The Role of Vocational Nursing

The importance of licensed vocational nursing is apparent when one considers that a nurse is the first person you see when you are born, and often the last person you will see when you die. A Licensed Vocational Nurse certainly meets this description, but is also the important link between the doctor or RN and the patient. As medical advancements help people live longer, the need for vocational nurses will continue to grow, which will continue to put upward pressure on the average LVN salary.

An LVN may perform various medical procedures. Some of these procedures may range from easy to extremely complex. These procedures may include: Taking vitals (blood pressure, pulse, etc.), gathering patients health information, preparing and administering injections, assisting patients with personal hygiene, collecting lab samples, performing lab tests, taking care of babies, educating families about good health habits, and supervising nursing assistants and aids.

The essential roles in licensed vocational nursing can be broken down into 4 main categories: Monitoring, Lab Work, Patient Education and Specialty Roles.

Responsibilities In Licensed Vocational Nursing


Because an LVN is a special link between the doctor and the patient, it is extremely important that the nurse has great communication skills. The nurse needs to be able to monitor the patient’s vitals and watch for adverse reactions to medications. They must be able to communicate with the patient what is happening to them, how drugs will affect them and all the doctors’ findings. If there are any changes with the patient the nurse needs to be able to report back to the doctor all the changes and finding that occurred with their patient.

A vocational nurse gathers information from patients such has food eaten, fluids patient takes in and expels, and family history. Much of this information is documented for records such as insurance forms and referrals.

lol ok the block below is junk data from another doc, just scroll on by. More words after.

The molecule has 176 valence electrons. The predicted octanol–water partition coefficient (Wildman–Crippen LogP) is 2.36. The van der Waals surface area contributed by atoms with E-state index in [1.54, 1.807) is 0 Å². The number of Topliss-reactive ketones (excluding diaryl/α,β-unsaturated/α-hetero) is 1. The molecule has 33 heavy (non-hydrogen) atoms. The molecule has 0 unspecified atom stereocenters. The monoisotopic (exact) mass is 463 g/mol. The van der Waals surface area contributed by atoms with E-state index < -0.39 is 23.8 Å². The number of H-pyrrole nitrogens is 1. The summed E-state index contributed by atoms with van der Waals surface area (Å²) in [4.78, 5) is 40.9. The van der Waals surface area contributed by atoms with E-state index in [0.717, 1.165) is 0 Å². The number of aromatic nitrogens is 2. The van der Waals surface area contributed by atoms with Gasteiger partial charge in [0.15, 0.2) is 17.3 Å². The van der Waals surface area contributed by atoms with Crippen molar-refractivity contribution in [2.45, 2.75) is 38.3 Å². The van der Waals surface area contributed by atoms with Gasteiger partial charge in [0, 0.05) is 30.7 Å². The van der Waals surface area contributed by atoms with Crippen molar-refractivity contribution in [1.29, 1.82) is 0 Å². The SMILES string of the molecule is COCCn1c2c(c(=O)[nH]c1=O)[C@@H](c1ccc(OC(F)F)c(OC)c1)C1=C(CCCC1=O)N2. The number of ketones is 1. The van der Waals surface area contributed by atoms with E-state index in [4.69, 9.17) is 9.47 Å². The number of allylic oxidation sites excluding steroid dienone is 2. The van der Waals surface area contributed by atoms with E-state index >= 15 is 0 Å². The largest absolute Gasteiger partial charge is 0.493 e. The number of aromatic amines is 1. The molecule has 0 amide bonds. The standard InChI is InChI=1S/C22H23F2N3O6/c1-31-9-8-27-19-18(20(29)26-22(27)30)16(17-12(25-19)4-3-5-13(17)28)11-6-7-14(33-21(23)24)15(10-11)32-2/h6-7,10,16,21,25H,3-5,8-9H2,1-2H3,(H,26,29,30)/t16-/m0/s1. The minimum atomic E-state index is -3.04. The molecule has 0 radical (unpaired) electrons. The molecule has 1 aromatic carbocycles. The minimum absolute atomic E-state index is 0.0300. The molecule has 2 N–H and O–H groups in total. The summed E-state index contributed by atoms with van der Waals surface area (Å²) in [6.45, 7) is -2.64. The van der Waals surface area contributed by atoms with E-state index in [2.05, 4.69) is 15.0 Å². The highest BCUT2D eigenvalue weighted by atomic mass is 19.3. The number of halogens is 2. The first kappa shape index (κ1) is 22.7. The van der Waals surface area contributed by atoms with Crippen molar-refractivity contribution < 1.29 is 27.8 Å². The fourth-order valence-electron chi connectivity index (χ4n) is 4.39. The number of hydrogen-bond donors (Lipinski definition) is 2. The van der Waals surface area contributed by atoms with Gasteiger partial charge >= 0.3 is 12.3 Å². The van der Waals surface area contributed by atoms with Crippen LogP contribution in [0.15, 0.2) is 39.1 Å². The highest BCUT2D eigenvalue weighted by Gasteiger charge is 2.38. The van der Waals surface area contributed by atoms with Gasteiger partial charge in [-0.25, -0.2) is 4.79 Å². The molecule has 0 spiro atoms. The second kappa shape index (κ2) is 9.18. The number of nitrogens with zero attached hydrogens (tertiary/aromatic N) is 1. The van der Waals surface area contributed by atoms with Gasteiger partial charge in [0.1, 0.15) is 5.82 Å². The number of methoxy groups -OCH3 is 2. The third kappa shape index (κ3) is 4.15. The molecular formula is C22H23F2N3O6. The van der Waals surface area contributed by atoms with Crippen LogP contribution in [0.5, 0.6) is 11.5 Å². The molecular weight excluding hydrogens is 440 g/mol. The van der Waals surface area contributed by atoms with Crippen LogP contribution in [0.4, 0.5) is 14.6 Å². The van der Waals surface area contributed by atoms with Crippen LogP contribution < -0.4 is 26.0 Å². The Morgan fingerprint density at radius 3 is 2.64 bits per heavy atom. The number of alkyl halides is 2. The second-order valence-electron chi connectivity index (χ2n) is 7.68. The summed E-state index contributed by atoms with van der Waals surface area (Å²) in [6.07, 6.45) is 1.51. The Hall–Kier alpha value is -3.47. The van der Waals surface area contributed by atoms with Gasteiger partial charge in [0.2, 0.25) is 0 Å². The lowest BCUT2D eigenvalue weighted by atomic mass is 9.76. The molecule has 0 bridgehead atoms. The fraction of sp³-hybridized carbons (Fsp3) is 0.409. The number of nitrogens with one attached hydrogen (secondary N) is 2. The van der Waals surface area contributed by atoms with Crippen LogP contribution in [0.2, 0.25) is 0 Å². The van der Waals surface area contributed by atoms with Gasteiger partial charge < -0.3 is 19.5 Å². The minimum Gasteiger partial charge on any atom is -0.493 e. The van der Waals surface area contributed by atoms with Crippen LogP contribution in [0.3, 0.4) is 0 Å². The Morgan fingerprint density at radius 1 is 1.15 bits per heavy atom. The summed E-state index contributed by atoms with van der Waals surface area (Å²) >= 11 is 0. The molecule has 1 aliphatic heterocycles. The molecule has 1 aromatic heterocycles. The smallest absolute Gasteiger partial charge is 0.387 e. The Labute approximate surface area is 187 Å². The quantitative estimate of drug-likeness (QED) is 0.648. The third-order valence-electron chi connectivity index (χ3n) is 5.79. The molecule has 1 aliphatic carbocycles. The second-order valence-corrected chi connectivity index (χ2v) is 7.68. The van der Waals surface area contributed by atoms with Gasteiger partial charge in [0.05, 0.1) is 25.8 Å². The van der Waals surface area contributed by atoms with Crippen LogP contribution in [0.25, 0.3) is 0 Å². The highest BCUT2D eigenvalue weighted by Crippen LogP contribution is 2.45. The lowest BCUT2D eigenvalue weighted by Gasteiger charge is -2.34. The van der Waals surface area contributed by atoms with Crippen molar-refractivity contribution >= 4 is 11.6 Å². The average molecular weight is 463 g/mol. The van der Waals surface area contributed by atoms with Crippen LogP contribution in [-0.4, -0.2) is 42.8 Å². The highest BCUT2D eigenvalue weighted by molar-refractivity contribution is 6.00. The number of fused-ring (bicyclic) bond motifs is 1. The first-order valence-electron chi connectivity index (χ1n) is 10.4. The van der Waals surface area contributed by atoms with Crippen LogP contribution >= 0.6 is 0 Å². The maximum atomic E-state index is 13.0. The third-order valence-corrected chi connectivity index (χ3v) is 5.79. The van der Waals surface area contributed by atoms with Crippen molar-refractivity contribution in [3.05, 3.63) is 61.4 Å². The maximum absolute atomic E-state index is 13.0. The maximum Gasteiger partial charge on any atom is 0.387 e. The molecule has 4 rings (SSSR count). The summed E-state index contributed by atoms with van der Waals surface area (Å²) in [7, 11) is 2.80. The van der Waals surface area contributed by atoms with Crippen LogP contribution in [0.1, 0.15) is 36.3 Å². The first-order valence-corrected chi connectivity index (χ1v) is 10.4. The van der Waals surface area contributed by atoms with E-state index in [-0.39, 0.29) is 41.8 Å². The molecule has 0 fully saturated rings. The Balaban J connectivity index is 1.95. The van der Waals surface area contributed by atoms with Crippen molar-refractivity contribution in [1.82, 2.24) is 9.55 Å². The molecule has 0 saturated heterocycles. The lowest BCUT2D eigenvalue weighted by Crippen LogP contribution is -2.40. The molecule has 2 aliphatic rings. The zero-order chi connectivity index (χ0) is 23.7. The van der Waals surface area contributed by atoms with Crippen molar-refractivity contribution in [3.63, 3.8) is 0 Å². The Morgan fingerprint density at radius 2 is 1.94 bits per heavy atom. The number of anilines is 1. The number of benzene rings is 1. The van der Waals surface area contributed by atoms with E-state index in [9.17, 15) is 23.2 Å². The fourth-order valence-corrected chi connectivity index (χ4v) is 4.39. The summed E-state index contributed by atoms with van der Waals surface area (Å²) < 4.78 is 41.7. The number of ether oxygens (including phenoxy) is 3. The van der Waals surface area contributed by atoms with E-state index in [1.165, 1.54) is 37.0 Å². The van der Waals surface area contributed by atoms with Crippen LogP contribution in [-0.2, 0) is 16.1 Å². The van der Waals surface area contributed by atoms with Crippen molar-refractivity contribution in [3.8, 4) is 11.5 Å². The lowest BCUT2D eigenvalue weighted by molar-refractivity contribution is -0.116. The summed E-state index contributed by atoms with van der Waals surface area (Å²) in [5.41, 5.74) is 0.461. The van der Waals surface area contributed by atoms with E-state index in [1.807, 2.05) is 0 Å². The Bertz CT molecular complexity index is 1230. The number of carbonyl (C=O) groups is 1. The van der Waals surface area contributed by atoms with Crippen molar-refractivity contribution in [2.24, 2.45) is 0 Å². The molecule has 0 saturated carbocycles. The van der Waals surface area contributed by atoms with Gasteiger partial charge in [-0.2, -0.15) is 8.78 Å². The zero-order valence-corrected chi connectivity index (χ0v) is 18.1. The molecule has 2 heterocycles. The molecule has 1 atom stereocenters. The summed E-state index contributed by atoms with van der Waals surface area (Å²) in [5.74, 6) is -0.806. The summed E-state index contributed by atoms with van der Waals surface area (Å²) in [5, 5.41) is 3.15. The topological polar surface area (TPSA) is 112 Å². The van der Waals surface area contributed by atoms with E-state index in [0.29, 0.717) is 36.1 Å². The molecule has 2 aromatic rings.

Laboratory and Administrative Duties

There are many job opportunities for LVN’s in hospital labs. Many nurses will collect samples and conduct the test. The nurses also assist doctors during their tests and report any results to labs. A vocational nurse may also work within the doctor’s office scheduling appointments and performing other administrative duties.

Educating Patients

Many LVN’s working in nursing homes or home health care do a variety of duties involving education of the patient. These include preparing meals, teaching patients about healthy habits, medications, dressing wounds, and physical therapy. Many nurses also provide emotional support for the patient as well as for their family members.

Specialty Roles

In some cases LVN’s are responsible for more specialized job roles. These may include assisting in delivering and caring for newborns, home nursing care, and even the care and monitoring of medical equipment.

Licensed Vocational Nursing In The Big Picture

The Licensed Vocational Nurse may work in hospitals, physician’s offices and nursing homes. Working as a vocational nurse is not an easy job. A nurse will spend many hours on her feet as well as lifting people and dealing with difficult people. Licensed vocational nursing requires a person to wear many hats, and this is why they are such a critical member of the health care industry. 

Today’s LVN programs place a huge amount of focus on working collaboratively with registered nurses, medical technicians, and other healthcare professionals.